well as human beings,we have limited brain power. and so our brains encode the everyday things we do into habits so we can free up space to learn new things. it's a process called habituation and it's one of the most basic ways,as humans, we learn. now, habituation isn't always bad. remember learning to drive? i sure do. your hands clenched at 10 and 2on the wheel,
looking at every singleobject out there -- the cars, the lights, the pedestrians. it's a nerve-wracking experience. so much so, that i couldn't eventalk to anyone else in the car and i couldn't even listen to music. but then something interesting happened. as the weeks went by,driving became easier and easier. you habituated it. it started to become fun and second nature.
and then, you could talk to your friends again and listen to music. so there's a good reason whyour brains habituate things. if we didn't, we'd noticeevery little detail, all the time. it would be exhausting, and we'd have no timeto learn about new things. but sometimes,habituation isn't good. if it stops us from noticing the problems that are around us,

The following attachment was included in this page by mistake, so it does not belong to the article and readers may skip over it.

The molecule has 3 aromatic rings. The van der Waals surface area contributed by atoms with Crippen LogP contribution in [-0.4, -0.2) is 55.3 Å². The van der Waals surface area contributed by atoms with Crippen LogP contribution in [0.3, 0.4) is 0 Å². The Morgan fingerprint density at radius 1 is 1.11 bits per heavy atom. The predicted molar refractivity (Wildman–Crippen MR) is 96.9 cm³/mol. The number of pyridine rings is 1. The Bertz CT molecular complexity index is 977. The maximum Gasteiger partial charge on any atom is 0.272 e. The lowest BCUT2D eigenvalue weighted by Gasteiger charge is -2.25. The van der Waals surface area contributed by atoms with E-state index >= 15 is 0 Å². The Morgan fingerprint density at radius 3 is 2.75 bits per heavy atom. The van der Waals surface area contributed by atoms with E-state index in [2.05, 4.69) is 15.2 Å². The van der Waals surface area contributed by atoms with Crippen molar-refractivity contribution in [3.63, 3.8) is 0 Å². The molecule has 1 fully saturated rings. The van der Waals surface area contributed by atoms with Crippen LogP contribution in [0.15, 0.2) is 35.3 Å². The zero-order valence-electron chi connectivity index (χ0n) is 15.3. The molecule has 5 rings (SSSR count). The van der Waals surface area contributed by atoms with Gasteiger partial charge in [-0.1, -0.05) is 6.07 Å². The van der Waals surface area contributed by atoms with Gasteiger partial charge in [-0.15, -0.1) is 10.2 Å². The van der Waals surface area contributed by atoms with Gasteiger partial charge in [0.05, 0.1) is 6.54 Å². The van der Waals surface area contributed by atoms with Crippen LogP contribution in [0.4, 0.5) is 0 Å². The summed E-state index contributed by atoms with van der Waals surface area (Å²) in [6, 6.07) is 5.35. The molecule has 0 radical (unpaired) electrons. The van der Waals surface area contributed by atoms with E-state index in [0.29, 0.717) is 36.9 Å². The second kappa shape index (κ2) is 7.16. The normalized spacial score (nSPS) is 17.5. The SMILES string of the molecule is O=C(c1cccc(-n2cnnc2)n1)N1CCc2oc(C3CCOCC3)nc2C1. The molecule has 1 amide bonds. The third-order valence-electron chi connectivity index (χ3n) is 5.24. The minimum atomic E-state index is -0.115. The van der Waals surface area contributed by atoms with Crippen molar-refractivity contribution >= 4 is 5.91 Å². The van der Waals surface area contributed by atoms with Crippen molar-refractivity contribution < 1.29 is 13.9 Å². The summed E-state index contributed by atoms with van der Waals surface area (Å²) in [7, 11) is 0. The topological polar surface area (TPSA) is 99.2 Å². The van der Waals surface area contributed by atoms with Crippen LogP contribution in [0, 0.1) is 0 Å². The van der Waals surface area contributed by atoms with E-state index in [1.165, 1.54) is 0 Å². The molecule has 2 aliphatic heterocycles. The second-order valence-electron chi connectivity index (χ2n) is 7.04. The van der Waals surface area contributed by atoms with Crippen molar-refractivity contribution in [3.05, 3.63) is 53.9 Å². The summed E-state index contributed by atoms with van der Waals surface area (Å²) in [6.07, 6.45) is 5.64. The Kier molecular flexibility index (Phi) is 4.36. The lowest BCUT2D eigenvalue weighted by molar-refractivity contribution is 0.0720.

well, that's bad. and if it stops us from noticing and fixing those problems, well, then that's really bad. comedians know all about this. jerry seinfeld's entire career was builton noticing those little details, those idiotic things we do every daythat we don't even remember. he tells us about the time he visited his friends and he just wanted to take a comfortable shower. he'd reach out and grab the handleand turn it slightly one way,
and it was 100 degrees too hot. and then he'd turn it the other way,and it was 100 degrees too cold. he just wanted a comfortable shower. now, we've all been there, we just don't remember it. but jerry did, and that's a comedian's job. but designers, innovators and entrepreneurs, it's our job to not just noticethose things,